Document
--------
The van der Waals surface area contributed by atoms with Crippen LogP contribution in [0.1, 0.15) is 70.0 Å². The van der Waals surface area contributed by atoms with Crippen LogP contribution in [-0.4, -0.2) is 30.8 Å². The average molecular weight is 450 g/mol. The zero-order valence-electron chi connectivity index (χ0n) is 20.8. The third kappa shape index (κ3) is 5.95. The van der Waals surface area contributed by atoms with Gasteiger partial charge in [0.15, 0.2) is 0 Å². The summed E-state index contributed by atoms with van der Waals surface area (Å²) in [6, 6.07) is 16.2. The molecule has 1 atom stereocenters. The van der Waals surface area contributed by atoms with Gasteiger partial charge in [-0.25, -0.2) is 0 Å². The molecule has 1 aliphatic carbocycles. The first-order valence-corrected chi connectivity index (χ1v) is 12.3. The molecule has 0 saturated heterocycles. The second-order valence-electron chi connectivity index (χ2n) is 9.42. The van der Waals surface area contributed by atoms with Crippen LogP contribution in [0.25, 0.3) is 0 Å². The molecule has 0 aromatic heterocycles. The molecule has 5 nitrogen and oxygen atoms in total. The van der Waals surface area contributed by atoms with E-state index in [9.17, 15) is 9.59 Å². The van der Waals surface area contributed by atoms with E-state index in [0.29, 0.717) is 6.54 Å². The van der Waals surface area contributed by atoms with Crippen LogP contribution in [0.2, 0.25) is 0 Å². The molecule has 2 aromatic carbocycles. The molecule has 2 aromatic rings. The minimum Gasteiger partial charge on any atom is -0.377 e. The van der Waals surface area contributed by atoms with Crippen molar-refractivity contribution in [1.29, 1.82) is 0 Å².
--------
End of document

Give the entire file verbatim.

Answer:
The van der Waals surface area contributed by atoms with Crippen LogP contribution in [0.1, 0.15) is 70.0 Å². The van der Waals surface area contributed by atoms with Crippen LogP contribution in [-0.4, -0.2) is 30.8 Å². The average molecular weight is 450 g/mol. The zero-order valence-electron chi connectivity index (χ0n) is 20.8. The third kappa shape index (κ3) is 5.95. The van der Waals surface area contributed by atoms with Gasteiger partial charge in [0.15, 0.2) is 0 Å². The summed E-state index contributed by atoms with van der Waals surface area (Å²) in [6, 6.07) is 16.2. The molecule has 1 atom stereocenters. The van der Waals surface area contributed by atoms with Gasteiger partial charge in [-0.25, -0.2) is 0 Å². The molecule has 1 aliphatic carbocycles. The first-order valence-corrected chi connectivity index (χ1v) is 12.3. The molecule has 0 saturated heterocycles. The second-order valence-electron chi connectivity index (χ2n) is 9.42. The van der Waals surface area contributed by atoms with Crippen LogP contribution in [0.25, 0.3) is 0 Å². The molecule has 0 aromatic heterocycles. The molecule has 5 nitrogen and oxygen atoms in total. The van der Waals surface area contributed by atoms with E-state index in [9.17, 15) is 9.59 Å². The van der Waals surface area contributed by atoms with E-state index in [0.29, 0.717) is 6.54 Å². The van der Waals surface area contributed by atoms with Crippen LogP contribution in [0.2, 0.25) is 0 Å². The molecule has 2 aromatic carbocycles. The molecule has 2 aromatic rings. The minimum Gasteiger partial charge on any atom is -0.377 e. The van der Waals surface area contributed by atoms with Crippen molar-refractivity contribution in [1.29, 1.82) is 0 Å².